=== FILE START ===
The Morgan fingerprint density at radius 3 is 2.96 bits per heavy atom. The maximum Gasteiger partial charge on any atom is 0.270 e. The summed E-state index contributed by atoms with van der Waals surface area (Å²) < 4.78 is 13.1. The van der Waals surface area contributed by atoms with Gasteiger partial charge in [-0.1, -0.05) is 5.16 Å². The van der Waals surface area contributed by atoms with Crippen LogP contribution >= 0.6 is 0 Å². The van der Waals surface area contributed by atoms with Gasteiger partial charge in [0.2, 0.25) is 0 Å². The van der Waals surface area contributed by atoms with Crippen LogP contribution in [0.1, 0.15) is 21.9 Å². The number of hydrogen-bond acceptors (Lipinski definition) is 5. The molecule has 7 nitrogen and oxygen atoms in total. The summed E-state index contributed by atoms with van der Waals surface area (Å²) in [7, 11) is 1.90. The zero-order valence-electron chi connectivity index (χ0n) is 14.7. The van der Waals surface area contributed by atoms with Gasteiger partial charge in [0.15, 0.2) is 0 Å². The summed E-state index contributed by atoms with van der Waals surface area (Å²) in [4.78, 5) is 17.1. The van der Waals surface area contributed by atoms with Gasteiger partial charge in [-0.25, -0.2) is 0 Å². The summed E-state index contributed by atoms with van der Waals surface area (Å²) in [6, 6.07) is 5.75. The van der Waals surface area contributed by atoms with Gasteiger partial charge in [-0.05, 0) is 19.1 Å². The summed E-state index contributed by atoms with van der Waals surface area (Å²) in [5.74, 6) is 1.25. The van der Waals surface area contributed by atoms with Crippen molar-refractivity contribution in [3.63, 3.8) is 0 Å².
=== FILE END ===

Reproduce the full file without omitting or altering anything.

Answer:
The Morgan fingerprint density at radius 3 is 2.96 bits per heavy atom. The maximum Gasteiger partial charge on any atom is 0.270 e. The summed E-state index contributed by atoms with van der Waals surface area (Å²) < 4.78 is 13.1. The van der Waals surface area contributed by atoms with Gasteiger partial charge in [-0.1, -0.05) is 5.16 Å². The van der Waals surface area contributed by atoms with Crippen LogP contribution >= 0.6 is 0 Å². The van der Waals surface area contributed by atoms with Gasteiger partial charge in [0.2, 0.25) is 0 Å². The van der Waals surface area contributed by atoms with Crippen LogP contribution in [0.1, 0.15) is 21.9 Å². The number of hydrogen-bond acceptors (Lipinski definition) is 5. The molecule has 7 nitrogen and oxygen atoms in total. The summed E-state index contributed by atoms with van der Waals surface area (Å²) in [7, 11) is 1.90. The zero-order valence-electron chi connectivity index (χ0n) is 14.7. The van der Waals surface area contributed by atoms with Gasteiger partial charge in [0.15, 0.2) is 0 Å². The summed E-state index contributed by atoms with van der Waals surface area (Å²) in [4.78, 5) is 17.1. The van der Waals surface area contributed by atoms with Gasteiger partial charge in [-0.25, -0.2) is 0 Å². The summed E-state index contributed by atoms with van der Waals surface area (Å²) in [6, 6.07) is 5.75. The van der Waals surface area contributed by atoms with Gasteiger partial charge in [-0.05, 0) is 19.1 Å². The summed E-state index contributed by atoms with van der Waals surface area (Å²) in [5.74, 6) is 1.25. The van der Waals surface area contributed by atoms with Crippen molar-refractivity contribution in [3.63, 3.8) is 0 Å².